In older rods, I also like the Sharpe spliced impregnated Scotties. The 12' and 11' models are very good for fishing as long as distance isn't the objective. I found the 13' model a little heavy for me, especially after obtaining the Bob Clay hollowbuilt which is a little lighter but feels a lot lighter as it has a lot less weight in the upper half. The 13' scottie has a very slow parabolic action in that you cast the rod with most of the flex in the lower third, then the rest of the rod follows through (it seems like a few seconds later) and the line seems to just go along for the ride. The 12' and 11' are enough lighter and a more normal progressive action and I use them.

There is a 13' ferruled Sharpe scottie on Ebay right now, a two tip model with one tip repaired, sitting at $25 or so with no reserve. Even with the L15 to ship to USA you might get this pretty cheap to mess around with.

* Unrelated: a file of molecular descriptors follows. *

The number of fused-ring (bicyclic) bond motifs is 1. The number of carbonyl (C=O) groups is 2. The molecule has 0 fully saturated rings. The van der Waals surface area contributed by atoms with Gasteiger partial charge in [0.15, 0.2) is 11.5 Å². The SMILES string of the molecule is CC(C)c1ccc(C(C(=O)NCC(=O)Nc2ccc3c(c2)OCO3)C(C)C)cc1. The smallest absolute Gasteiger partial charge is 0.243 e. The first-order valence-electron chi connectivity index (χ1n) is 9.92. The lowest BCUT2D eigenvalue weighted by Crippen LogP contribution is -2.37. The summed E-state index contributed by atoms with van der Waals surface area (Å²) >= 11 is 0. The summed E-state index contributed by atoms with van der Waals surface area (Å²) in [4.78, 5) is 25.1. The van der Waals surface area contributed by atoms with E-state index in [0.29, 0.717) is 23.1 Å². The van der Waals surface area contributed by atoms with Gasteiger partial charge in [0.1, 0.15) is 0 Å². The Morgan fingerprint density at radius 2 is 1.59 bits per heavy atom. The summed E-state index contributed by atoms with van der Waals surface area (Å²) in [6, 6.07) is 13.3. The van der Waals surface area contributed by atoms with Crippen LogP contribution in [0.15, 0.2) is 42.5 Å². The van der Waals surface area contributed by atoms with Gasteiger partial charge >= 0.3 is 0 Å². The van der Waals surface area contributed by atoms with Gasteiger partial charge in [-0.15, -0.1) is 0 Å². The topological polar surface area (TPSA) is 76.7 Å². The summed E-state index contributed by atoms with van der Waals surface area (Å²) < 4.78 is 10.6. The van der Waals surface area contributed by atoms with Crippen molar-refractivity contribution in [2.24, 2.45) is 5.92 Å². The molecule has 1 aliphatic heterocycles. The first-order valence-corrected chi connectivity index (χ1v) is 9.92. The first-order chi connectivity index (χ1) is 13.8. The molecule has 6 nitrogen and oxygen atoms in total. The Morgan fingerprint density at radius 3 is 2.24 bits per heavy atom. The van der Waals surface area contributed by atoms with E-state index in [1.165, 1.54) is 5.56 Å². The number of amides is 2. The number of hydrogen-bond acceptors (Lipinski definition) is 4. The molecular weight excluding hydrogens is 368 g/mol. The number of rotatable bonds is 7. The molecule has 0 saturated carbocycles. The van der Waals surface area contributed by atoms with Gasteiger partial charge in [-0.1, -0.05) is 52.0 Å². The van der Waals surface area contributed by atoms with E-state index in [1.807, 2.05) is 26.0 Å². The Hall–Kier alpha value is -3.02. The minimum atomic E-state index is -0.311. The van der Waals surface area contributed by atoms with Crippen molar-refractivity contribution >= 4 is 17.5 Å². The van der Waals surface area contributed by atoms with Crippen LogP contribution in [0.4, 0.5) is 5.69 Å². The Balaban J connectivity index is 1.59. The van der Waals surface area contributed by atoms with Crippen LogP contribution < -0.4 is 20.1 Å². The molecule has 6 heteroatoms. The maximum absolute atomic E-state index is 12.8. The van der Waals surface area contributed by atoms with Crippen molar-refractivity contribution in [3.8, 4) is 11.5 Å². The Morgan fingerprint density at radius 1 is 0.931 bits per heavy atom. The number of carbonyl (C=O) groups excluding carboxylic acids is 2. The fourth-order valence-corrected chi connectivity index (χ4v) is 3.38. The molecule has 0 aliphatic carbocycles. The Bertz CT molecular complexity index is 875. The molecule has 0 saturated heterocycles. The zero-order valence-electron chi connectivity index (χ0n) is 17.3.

(Search on keywords: sharpe salmon rod)

-Vinnie in Juneau
 

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Discussion Starter · #8 ·
Vinnie.

Many thanks you great advise, do you have any contacts for those builders you mentioned. About money, I do not have loads of it, but it would eventually be a matter of choice ! Might have to be divorced or sell the house - or even both !

I have 3-4 Sharpes myself, from 9 -10 and 11´ and semi-like these rods. They are good casting tools, but seems a little old-fashioned-clumsy (sorry).
I am looking for something lighter and "crisper" as you describe.
You cant beat that cane feeling !

Michael
 

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Cane spey

Per Brandin has a "contact me" form on his website at
brandin-splitcane.com/contactme.html

Per's spey rods go $3 - 4K.